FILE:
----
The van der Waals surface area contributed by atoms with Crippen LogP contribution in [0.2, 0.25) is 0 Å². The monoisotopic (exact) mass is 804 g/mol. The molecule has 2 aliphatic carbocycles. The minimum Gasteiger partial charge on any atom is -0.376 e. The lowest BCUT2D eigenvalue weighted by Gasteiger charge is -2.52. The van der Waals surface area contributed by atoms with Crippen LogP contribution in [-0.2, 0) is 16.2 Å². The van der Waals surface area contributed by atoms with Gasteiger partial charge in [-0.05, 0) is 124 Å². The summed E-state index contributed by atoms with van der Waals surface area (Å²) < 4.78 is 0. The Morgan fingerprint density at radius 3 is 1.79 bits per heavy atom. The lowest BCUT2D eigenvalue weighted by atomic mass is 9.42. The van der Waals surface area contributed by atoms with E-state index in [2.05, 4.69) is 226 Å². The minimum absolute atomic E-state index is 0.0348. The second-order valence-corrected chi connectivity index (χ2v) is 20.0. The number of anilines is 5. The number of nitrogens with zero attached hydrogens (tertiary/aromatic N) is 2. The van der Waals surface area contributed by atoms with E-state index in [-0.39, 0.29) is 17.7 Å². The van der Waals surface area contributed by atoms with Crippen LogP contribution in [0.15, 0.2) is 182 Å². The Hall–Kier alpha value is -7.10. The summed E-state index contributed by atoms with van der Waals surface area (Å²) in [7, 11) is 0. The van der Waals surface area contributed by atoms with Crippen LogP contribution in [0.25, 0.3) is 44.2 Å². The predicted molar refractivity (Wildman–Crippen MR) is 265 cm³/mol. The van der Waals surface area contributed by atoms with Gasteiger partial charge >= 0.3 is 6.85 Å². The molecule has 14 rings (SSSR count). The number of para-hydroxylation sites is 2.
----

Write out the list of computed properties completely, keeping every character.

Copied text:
The van der Waals surface area contributed by atoms with Crippen LogP contribution in [0.2, 0.25) is 0 Å². The monoisotopic (exact) mass is 804 g/mol. The molecule has 2 aliphatic carbocycles. The minimum Gasteiger partial charge on any atom is -0.376 e. The lowest BCUT2D eigenvalue weighted by Gasteiger charge is -2.52. The van der Waals surface area contributed by atoms with Crippen LogP contribution in [-0.2, 0) is 16.2 Å². The van der Waals surface area contributed by atoms with Gasteiger partial charge in [-0.05, 0) is 124 Å². The summed E-state index contributed by atoms with van der Waals surface area (Å²) < 4.78 is 0. The Morgan fingerprint density at radius 3 is 1.79 bits per heavy atom. The lowest BCUT2D eigenvalue weighted by atomic mass is 9.42. The van der Waals surface area contributed by atoms with E-state index in [2.05, 4.69) is 226 Å². The minimum absolute atomic E-state index is 0.0348. The second-order valence-corrected chi connectivity index (χ2v) is 20.0. The number of anilines is 5. The number of nitrogens with zero attached hydrogens (tertiary/aromatic N) is 2. The van der Waals surface area contributed by atoms with E-state index in [-0.39, 0.29) is 17.7 Å². The van der Waals surface area contributed by atoms with Crippen LogP contribution in [0.15, 0.2) is 182 Å². The Hall–Kier alpha value is -7.10. The summed E-state index contributed by atoms with van der Waals surface area (Å²) in [7, 11) is 0. The van der Waals surface area contributed by atoms with Crippen LogP contribution in [0.25, 0.3) is 44.2 Å². The predicted molar refractivity (Wildman–Crippen MR) is 265 cm³/mol. The van der Waals surface area contributed by atoms with Gasteiger partial charge >= 0.3 is 6.85 Å². The molecule has 14 rings (SSSR count). The number of para-hydroxylation sites is 2.